Pseudoneglect causes neurologically intact individuals to bias their attention to the left in near space, and to the right in far space. These attentional asymmetries impact both ambulatory and non-ambulatory activities, causing individuals to deviate rightward. While most studies investigating real-world navigation have found a rightward deviation when passing through a door, some have found the opposite pattern for corridors. To explore this dissociation, the current experiment explicitly compared navigation through doorways and corridors. To allow for a direct comparison between these two environments, the navigation task was undertaken in a simulated environment. Dextral participants (n = 98) completed several trials in either the doorway or corridor condition and their mean lateral position and variance was analysed. A rightward deviation was observed for doorways, consistent with previous research. Rightward biases were also observed for corridors, irrespective of the position within the corridor. The results argue against an explanation based on near/far space for the leftward bias in corridors. An explanation based on elevation of view is proposed as an alternative. The study also demonstrates that simulated environments provide an efficient means of investigating asymmetries in navigation.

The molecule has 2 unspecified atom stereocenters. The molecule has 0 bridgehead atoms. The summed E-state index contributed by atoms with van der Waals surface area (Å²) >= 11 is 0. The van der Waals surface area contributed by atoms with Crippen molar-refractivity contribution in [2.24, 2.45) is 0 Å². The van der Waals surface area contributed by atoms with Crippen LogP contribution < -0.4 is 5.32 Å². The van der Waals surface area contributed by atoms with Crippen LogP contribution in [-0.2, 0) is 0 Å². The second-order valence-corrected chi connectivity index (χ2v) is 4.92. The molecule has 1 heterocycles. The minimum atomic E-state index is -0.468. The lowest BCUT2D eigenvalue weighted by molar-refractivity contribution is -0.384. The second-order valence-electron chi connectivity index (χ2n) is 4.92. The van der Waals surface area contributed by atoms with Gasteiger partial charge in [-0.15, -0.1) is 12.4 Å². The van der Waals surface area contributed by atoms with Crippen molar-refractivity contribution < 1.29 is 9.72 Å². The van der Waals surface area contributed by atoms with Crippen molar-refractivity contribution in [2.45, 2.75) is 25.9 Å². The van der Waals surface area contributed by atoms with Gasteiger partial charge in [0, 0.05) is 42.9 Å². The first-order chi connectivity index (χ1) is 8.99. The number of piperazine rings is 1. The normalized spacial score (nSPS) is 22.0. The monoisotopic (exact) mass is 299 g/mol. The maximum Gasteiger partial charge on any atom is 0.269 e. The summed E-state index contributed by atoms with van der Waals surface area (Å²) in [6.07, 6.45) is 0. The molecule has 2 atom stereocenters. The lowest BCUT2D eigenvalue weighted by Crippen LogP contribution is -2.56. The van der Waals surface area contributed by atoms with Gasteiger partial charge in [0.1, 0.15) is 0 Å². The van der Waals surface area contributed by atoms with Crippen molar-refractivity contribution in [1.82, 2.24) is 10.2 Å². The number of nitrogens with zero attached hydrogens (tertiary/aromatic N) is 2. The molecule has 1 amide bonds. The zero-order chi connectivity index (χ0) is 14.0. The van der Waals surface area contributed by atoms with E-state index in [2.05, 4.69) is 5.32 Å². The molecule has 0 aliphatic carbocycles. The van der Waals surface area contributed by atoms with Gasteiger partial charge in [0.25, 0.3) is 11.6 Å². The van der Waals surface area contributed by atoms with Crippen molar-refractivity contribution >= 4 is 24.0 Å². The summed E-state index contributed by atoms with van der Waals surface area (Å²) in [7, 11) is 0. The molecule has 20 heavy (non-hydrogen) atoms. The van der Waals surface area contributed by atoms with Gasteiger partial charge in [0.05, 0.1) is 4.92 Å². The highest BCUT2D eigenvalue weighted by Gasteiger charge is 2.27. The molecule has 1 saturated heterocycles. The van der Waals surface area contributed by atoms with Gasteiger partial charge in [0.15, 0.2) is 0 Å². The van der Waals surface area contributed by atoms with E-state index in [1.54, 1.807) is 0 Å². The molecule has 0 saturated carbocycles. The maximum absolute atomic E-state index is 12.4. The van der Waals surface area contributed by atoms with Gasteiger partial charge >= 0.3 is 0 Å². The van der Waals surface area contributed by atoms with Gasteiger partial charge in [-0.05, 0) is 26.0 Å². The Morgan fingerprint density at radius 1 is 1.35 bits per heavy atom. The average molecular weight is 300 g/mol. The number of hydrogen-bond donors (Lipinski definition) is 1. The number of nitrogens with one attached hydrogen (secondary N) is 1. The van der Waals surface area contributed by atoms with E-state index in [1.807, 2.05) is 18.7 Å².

Bibliographical notePublished version made available in accordance with publishers Open Access policy
- attentional asymmetries
- elevation of view
Thomas, N. A., Gwinn, O. S., Bartlett, M. L., & Nicholls, M. E. R. (2020). Through Doorways and Down Corridors: Investigating Asymmetries During Computer Maze Navigation. Journal of Cognition, 3(1), . https://doi.org/10.5334/joc.92